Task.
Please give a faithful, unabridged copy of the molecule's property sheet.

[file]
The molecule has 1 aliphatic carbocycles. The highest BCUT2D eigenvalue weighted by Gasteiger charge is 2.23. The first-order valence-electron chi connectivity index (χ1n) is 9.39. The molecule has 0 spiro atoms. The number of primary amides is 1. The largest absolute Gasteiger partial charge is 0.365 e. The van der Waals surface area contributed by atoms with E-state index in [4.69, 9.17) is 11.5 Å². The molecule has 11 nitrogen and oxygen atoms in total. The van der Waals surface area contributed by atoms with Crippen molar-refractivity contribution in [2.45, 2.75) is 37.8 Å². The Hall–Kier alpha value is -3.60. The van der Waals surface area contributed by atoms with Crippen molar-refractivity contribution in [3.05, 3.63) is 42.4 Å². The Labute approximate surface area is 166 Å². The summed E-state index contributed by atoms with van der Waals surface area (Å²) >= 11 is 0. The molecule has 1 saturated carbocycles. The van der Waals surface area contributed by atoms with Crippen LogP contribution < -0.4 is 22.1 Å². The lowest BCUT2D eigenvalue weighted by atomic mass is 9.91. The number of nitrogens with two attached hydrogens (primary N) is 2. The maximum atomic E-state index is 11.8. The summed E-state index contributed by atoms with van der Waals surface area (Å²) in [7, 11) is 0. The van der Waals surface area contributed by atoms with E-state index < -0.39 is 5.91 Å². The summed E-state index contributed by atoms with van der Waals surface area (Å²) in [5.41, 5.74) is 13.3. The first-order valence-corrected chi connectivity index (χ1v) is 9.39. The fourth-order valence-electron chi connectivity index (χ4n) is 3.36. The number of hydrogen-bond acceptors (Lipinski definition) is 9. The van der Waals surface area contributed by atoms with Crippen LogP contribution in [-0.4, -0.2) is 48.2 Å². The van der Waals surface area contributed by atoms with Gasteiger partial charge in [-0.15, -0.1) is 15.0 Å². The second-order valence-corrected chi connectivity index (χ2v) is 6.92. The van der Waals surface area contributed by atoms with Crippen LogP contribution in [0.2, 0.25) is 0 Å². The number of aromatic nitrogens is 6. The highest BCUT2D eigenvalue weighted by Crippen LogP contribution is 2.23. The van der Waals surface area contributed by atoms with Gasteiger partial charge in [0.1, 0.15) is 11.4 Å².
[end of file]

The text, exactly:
The molecule has 1 aliphatic carbocycles. The highest BCUT2D eigenvalue weighted by Gasteiger charge is 2.23. The first-order valence-electron chi connectivity index (χ1n) is 9.39. The molecule has 0 spiro atoms. The number of primary amides is 1. The largest absolute Gasteiger partial charge is 0.365 e. The van der Waals surface area contributed by atoms with E-state index in [4.69, 9.17) is 11.5 Å². The molecule has 11 nitrogen and oxygen atoms in total. The van der Waals surface area contributed by atoms with Crippen molar-refractivity contribution in [2.45, 2.75) is 37.8 Å². The Hall–Kier alpha value is -3.60. The van der Waals surface area contributed by atoms with Crippen molar-refractivity contribution in [3.05, 3.63) is 42.4 Å². The Labute approximate surface area is 166 Å². The summed E-state index contributed by atoms with van der Waals surface area (Å²) >= 11 is 0. The molecule has 1 saturated carbocycles. The van der Waals surface area contributed by atoms with Crippen LogP contribution < -0.4 is 22.1 Å². The lowest BCUT2D eigenvalue weighted by atomic mass is 9.91. The number of nitrogens with two attached hydrogens (primary N) is 2. The maximum atomic E-state index is 11.8. The summed E-state index contributed by atoms with van der Waals surface area (Å²) in [7, 11) is 0. The van der Waals surface area contributed by atoms with E-state index < -0.39 is 5.91 Å². The summed E-state index contributed by atoms with van der Waals surface area (Å²) in [5.41, 5.74) is 13.3. The first-order valence-corrected chi connectivity index (χ1v) is 9.39. The fourth-order valence-electron chi connectivity index (χ4n) is 3.36. The number of hydrogen-bond acceptors (Lipinski definition) is 9. The van der Waals surface area contributed by atoms with Crippen LogP contribution in [-0.4, -0.2) is 48.2 Å². The van der Waals surface area contributed by atoms with Gasteiger partial charge in [-0.15, -0.1) is 15.0 Å². The second-order valence-corrected chi connectivity index (χ2v) is 6.92. The van der Waals surface area contributed by atoms with Crippen LogP contribution in [0.2, 0.25) is 0 Å². The number of aromatic nitrogens is 6. The highest BCUT2D eigenvalue weighted by Crippen LogP contribution is 2.23. The van der Waals surface area contributed by atoms with Gasteiger partial charge in [0.1, 0.15) is 11.4 Å².